War of the Rebellion: Serial 126 Page 0262 CORRESPONDENCE, ETC.

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The tabular statements herewith will afford more precise knowledge upon the points referred to than could be given in narrative. The results are that there has been produced during the year material amounting to $21,416,818.84; equipage, $13,515,305.09; clothing $70,087,282.20-making the expenditures for all objects, including payment of rents, compensation to employes, &c., more than $105,019,406.13.

The commencement of the war found the department prepared only for the supply of the old Army-a force on paper of about 13,000 men, with an actual strength seldom exceeding 10,000. The supplies of clothing and equipage for this force had been drawn entirely from the Schuylkill Arsenal, at Philadelphia, where they were manufactured under the supervision of the officers in charge from materials purchased for the purpose.

The sudden expansion of this small army to the great armies called into existence to quell the rebellion rendered necessary corresponding changes in the administration and operations of the clothing branch of the Quartermaster's Department. The manufacturing of clothing was increased to the greatest limit possible, employing from 8,000 to 10,000 operatives at once. Yet this force was found unequal to the task before it, and it was soon evident that other sources must be called upon to assist in meeting the demands made upon the department.

Two other principal depots were established in the summer of 1861, at New York and Cincinnati, respectively, and under the charge of energetic and skillful officers enabled the department to furnish supplies nearly as rapidly as required.

Both the manufacture and purchase by contract of the various articles required were pursued at Philadelphia, New York, and Cincinnati, the manufacture alone not being of itself a sufficient source of supply.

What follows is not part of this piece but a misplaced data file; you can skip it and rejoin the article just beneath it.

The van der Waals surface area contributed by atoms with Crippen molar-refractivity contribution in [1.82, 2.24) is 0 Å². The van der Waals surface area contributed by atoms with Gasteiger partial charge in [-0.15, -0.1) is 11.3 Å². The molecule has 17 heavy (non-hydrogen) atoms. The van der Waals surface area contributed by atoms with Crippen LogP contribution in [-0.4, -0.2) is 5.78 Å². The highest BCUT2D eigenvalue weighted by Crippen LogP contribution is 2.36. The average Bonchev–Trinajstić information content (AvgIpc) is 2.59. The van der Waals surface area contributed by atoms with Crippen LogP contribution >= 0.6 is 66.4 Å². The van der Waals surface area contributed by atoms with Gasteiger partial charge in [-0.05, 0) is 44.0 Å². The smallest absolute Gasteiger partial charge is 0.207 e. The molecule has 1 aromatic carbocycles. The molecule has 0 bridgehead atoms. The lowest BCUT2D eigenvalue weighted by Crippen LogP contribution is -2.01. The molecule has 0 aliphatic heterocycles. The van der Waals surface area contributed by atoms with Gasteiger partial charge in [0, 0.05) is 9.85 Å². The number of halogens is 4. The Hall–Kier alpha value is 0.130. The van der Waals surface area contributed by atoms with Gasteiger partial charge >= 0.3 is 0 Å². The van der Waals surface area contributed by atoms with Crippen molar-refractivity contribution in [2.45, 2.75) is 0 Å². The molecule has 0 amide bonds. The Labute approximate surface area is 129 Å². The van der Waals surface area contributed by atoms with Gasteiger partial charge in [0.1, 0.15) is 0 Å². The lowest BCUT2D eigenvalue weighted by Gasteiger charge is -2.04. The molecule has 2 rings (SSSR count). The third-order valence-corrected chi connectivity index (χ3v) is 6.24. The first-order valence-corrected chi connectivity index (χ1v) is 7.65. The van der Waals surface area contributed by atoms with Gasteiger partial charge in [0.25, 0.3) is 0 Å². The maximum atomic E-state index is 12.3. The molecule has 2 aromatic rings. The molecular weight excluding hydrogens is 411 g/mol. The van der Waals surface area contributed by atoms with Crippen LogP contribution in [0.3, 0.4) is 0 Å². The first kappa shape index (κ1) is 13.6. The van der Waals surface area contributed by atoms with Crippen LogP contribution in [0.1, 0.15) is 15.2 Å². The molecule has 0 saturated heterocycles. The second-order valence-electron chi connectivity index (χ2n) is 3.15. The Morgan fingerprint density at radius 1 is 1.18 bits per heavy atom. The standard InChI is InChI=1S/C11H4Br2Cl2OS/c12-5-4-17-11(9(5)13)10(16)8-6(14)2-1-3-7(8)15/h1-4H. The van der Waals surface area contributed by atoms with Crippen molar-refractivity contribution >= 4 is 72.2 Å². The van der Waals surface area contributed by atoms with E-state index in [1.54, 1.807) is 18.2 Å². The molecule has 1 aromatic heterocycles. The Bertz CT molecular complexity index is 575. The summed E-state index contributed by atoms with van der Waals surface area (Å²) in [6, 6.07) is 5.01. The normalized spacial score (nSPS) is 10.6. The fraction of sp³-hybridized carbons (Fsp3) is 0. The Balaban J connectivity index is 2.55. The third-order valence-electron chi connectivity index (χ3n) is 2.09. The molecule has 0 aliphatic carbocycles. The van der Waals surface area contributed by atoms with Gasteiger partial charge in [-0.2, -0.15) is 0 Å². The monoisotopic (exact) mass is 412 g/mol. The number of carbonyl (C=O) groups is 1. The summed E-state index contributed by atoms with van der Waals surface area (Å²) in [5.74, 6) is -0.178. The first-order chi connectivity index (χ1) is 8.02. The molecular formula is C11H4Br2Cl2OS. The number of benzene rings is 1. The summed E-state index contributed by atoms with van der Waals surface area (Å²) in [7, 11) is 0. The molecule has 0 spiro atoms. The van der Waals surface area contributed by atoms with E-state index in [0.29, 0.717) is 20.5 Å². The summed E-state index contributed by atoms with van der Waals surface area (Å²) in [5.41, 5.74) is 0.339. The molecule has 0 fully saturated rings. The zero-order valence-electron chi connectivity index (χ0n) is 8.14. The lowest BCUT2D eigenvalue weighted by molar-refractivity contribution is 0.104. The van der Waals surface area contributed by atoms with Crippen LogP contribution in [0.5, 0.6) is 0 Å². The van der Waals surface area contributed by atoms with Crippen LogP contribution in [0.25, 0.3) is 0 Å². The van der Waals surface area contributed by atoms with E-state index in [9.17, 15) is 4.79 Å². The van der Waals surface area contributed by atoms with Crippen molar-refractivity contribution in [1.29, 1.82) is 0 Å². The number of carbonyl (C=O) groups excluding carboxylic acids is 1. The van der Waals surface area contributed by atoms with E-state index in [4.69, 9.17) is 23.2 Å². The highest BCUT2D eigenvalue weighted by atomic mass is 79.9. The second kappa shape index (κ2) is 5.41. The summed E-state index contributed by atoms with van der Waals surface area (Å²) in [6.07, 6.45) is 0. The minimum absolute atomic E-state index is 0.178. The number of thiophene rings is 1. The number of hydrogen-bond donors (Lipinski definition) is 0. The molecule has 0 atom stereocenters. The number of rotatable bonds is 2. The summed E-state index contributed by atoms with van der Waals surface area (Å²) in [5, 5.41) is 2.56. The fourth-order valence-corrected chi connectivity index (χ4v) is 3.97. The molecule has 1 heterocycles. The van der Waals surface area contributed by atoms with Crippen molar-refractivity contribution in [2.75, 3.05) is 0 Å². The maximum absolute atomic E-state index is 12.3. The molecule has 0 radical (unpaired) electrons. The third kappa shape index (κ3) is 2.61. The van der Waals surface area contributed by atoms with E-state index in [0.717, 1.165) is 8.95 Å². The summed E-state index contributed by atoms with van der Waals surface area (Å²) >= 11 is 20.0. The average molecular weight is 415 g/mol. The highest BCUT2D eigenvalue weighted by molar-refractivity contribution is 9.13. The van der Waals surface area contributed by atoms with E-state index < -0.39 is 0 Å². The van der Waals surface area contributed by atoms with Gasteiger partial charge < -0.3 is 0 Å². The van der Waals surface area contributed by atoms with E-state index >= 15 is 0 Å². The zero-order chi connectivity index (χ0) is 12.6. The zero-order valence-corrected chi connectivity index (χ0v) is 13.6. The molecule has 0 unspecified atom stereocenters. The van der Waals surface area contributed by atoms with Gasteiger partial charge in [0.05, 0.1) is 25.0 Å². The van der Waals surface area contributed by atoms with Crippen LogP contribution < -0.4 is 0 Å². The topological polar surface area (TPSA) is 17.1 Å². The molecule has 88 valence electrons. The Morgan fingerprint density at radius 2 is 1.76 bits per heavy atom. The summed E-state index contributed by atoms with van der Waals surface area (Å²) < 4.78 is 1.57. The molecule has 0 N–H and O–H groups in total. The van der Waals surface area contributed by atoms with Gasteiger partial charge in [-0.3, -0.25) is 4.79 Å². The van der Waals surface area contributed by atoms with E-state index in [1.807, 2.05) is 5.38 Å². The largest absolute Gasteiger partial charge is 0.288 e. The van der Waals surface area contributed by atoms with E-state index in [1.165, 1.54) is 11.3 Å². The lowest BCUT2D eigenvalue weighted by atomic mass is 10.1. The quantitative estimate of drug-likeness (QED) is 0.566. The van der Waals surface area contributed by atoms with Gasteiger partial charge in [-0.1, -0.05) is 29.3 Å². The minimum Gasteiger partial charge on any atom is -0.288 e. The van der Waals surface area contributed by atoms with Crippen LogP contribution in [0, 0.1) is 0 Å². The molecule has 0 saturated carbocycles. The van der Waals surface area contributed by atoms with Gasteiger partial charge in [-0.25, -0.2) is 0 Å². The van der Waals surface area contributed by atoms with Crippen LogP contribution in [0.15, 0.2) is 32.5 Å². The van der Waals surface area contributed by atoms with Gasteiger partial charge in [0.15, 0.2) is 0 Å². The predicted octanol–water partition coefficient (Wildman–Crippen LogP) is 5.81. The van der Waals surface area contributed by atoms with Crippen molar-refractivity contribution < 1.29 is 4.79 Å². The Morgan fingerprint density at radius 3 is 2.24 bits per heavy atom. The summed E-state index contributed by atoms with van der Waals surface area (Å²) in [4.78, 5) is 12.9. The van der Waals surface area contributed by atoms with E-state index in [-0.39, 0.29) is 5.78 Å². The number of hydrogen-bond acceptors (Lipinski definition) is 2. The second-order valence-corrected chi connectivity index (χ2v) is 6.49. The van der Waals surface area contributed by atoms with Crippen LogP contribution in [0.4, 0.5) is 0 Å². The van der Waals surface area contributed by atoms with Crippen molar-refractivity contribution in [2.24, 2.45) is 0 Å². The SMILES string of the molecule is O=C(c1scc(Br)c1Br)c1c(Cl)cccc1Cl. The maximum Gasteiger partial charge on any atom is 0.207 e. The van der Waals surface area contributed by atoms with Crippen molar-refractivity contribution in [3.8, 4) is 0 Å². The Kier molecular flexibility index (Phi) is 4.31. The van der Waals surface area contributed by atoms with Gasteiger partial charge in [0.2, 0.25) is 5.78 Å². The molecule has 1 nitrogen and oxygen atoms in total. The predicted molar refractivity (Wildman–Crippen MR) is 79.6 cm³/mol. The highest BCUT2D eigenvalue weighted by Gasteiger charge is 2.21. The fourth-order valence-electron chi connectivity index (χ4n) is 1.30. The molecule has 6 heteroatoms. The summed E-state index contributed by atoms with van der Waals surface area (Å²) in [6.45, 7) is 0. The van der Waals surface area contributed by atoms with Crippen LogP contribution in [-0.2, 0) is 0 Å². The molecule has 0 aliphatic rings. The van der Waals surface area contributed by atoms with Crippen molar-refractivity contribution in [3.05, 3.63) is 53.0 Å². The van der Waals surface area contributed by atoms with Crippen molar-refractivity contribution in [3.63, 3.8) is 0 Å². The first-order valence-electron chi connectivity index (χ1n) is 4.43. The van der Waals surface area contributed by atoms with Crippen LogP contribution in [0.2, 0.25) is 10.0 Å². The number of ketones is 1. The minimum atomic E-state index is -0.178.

Many of the regiments called into service were clothed and equipped through the agency of their State authorities. In some cases where authority had been given them by the War Department the States were reimbursed through the Quartermaster's Department, after the examination of each account an its reference to the proper disbursing officer for settlement, as in the case of his own purchases. In other cases States were reimbursed by the United States through the Treasury Department under a special act of Congress to that effect.

The necessity of resorting to this method of partial supply soon passed away with the more perfect organization of the department, and since the first year of the war as been able to meet with alacrity every call made upon it.

Depots for the manufacture and purchase of army clothing and equipage, in addition to that at Schuylkill Arsenal, have been established during the war at New York, under General Vincton; at Cincinnati, under Captain J. H. Dickerson, but since his resignation it has been under the charge of Colonel W. W. McKim and Colonel C. W. Moulton; at Quincy, Ill., for the benefit of suffering Union refugees and relatives of Union soldiers, under the charge of Captain N. Flagg, assistant quartermaster; and for similar objects at Steubenville, Ohio, under Captain Alexander Conn, assistant quartermaster. Saint Louis, Mo., was also at an early date made a prominent point for the manufacture of clothing, to give relief to impoverished operatives, friends of the Union cause in that city.